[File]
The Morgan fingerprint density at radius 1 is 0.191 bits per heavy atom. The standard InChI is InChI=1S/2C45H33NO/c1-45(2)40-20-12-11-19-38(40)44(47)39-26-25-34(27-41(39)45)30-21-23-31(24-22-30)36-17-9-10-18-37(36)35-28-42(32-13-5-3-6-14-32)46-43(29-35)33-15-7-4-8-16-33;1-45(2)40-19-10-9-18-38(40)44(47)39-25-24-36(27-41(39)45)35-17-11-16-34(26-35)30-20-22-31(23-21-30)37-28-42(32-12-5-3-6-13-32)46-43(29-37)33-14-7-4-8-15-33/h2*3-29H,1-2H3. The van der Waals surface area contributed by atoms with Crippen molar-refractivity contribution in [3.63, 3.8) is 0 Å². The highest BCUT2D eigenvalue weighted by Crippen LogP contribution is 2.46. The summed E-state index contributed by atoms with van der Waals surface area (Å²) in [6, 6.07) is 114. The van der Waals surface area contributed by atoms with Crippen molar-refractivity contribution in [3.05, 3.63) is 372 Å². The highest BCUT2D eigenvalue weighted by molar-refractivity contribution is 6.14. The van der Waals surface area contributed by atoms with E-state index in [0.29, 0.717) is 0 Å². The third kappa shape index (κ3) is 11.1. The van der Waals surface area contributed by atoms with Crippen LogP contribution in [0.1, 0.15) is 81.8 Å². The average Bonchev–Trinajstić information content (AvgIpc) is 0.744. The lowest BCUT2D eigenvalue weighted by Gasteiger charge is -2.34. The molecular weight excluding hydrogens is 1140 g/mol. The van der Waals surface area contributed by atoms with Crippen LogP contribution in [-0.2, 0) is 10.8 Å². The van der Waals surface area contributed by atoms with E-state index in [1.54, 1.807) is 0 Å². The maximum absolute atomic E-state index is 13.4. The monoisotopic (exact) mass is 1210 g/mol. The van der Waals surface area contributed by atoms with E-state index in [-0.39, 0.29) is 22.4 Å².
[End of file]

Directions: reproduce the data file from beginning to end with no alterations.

The Morgan fingerprint density at radius 1 is 0.191 bits per heavy atom. The standard InChI is InChI=1S/2C45H33NO/c1-45(2)40-20-12-11-19-38(40)44(47)39-26-25-34(27-41(39)45)30-21-23-31(24-22-30)36-17-9-10-18-37(36)35-28-42(32-13-5-3-6-14-32)46-43(29-35)33-15-7-4-8-16-33;1-45(2)40-19-10-9-18-38(40)44(47)39-25-24-36(27-41(39)45)35-17-11-16-34(26-35)30-20-22-31(23-21-30)37-28-42(32-12-5-3-6-13-32)46-43(29-37)33-14-7-4-8-15-33/h2*3-29H,1-2H3. The van der Waals surface area contributed by atoms with Crippen molar-refractivity contribution in [3.63, 3.8) is 0 Å². The highest BCUT2D eigenvalue weighted by Crippen LogP contribution is 2.46. The summed E-state index contributed by atoms with van der Waals surface area (Å²) in [6, 6.07) is 114. The van der Waals surface area contributed by atoms with Crippen molar-refractivity contribution in [3.05, 3.63) is 372 Å². The highest BCUT2D eigenvalue weighted by molar-refractivity contribution is 6.14. The van der Waals surface area contributed by atoms with E-state index in [0.29, 0.717) is 0 Å². The third kappa shape index (κ3) is 11.1. The van der Waals surface area contributed by atoms with Crippen LogP contribution in [0.1, 0.15) is 81.8 Å². The average Bonchev–Trinajstić information content (AvgIpc) is 0.744. The lowest BCUT2D eigenvalue weighted by Gasteiger charge is -2.34. The molecular weight excluding hydrogens is 1140 g/mol. The van der Waals surface area contributed by atoms with Crippen LogP contribution in [-0.2, 0) is 10.8 Å². The van der Waals surface area contributed by atoms with E-state index in [1.54, 1.807) is 0 Å². The maximum absolute atomic E-state index is 13.4. The monoisotopic (exact) mass is 1210 g/mol. The van der Waals surface area contributed by atoms with E-state index in [-0.39, 0.29) is 22.4 Å².